News Release

January 11, 2018


Nebraska science teacher’s experiments spell progress at South Sioux City Middle School

The sky’s the limit when expectations are high, so that’s where Jon Pickinpaugh keeps them. The Nebraska science teacher at South Sioux City Middle School provides a highly efficient individualized interactive framework for his students to monitor their own goals and progress, with clear instruction and concrete daily learning targets. He tricks out his classes with all the bells and whistles to spur student engagement including bell ringers, hands-on lessons and multimedia. Pickinpaugh’s students consistently make solid academic gains thanks to his strategic and creative dedication to boosting STEM education.

But it was Pickinpaugh who got a big boost this morning at a surprise school assembly, where he was presented with a prestigious Milken Educator Award by Milken Family Foundation Senior Program Administrator Greg Gallagher. Pickinpaugh was named a 2017-18 recipient of the national recognition, which comes with an unrestricted $25,000 cash prize. He is the only Milken Educator Award winner from Nebraska this year, and is among the 44 honorees for 2017-18.

 Milken Educator Awards, hailed by Teacher magazine as the “Oscars of Teaching,” has been opening minds and shaping futures for 30 years. Research shows teacher quality is the driving in-school factor behind student growth and achievement. The initiative not only aims to reward great teachers, but to celebrate, elevate and activate those innovators in the classroom who are guiding America’s next generation of leaders. Milken Educators believe, “The future belongs to the educated.”

Pickinpaugh has developed a multifaceted approach to enhancing science proficiency, promoting structure and flexibility, while employing both self-directed and targeted learning. In his five years at South Sioux City, Pickinpaugh has helped prioritize learning standards and built proficiency scales to ramp up academic and behavioral improvements. He has also worked with at-risk students in the high-poverty school through his after-school role as football and wrestling coach, where he’s been known to spend quality time discussing life with students after practice.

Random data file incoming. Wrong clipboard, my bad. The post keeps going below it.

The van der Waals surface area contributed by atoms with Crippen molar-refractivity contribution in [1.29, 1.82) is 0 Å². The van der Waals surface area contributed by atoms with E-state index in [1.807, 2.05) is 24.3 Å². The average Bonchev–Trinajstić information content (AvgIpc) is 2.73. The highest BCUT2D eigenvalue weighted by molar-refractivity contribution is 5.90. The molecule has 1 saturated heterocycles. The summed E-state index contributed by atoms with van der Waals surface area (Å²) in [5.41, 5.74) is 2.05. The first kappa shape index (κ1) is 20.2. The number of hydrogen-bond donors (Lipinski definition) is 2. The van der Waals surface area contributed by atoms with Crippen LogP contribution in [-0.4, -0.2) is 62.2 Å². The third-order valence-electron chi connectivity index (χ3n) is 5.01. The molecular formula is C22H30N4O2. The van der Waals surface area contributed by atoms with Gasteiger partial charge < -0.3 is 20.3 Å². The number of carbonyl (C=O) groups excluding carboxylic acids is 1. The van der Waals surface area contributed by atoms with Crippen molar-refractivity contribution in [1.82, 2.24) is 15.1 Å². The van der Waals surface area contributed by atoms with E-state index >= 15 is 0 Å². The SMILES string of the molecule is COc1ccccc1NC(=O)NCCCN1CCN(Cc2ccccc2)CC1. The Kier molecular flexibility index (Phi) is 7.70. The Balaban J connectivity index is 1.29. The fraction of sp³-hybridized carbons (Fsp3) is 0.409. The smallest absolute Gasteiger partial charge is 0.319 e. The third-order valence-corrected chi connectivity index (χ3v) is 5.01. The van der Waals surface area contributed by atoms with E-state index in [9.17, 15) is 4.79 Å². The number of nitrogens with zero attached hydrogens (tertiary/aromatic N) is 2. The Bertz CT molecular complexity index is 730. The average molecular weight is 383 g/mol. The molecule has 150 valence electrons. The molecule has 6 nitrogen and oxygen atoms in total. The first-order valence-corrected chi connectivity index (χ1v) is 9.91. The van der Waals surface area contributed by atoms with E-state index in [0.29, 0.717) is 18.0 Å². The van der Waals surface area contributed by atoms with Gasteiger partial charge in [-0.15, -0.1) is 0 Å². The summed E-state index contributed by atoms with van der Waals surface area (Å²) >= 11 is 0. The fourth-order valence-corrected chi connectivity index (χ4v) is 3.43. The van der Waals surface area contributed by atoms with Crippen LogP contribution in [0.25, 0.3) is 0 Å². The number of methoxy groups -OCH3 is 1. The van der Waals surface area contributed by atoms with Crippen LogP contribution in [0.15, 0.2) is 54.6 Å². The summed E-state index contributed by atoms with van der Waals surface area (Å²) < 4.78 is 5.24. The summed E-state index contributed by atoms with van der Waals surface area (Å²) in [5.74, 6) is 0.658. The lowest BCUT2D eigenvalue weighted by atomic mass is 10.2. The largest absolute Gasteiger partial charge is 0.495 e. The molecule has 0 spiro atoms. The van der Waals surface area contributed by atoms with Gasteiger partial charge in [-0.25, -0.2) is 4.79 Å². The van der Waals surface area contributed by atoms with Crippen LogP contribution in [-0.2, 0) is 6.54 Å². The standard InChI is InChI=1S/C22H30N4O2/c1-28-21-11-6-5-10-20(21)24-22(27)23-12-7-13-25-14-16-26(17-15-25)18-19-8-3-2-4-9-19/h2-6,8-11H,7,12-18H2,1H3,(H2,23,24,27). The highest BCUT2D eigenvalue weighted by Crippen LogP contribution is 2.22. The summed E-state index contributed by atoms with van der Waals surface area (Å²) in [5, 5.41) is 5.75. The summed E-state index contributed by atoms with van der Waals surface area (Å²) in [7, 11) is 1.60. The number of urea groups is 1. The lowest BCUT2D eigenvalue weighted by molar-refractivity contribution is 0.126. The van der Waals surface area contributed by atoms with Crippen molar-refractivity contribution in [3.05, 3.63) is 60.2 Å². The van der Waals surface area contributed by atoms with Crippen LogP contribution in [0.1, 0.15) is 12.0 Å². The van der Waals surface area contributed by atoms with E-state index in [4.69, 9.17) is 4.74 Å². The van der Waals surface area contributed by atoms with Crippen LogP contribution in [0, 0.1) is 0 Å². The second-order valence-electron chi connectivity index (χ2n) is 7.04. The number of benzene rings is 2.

“Jon Pickinpaugh is a superlative educator who aims to engage every student. His drive to make science education interesting and attainable to all is the type of leadership we see in Milken Educators,” said Greg Gallagher. “And by developing learning systems that empower students and push them to push themselves, he’s giving students of all backgrounds and ability levels something they may not have even known that they had: A bright future.”

“Jon is a leader both inside the classroom and within the community,” said Dr. Matthew L. Blomstedt, Commissioner of Education. “His dedication to improving his students academically and more importantly, as good citizens, is an inspiration.”

“Mr. Pickinpaugh is one of the rare educators that has been able to masterfully blend content knowledge with the art of teaching,” said Todd Strom, Superintendent of South Sioux City Community Schools.” He is able to teach science standards and also ignite the fire within students so they can continue inquiring on their own. My own child was a benefactor of his teaching style, “demanding yet not demeaning” positively pushing each student to reach their potential.”

About Milken Educator Jon Pickinpaugh

Jon Pickinpaugh holds high expectations for his students and provides both the structure and the tools to help them succeed. An eighth-grade science teacher at Nebraska’s South Sioux City Middle School, Pickinpaugh provides clear instruction and information, posting targets, agendas and descriptions of proficiency levels through his scaffolded lessons. He has implemented a highly efficient means of tracking student progress—his young scientists set their own learning goals and monitor them via interactive notebooks and binders. The district requires daily learning targets, which Pickinpaugh references throughout each lesson so students know what they are expected to learn, and why.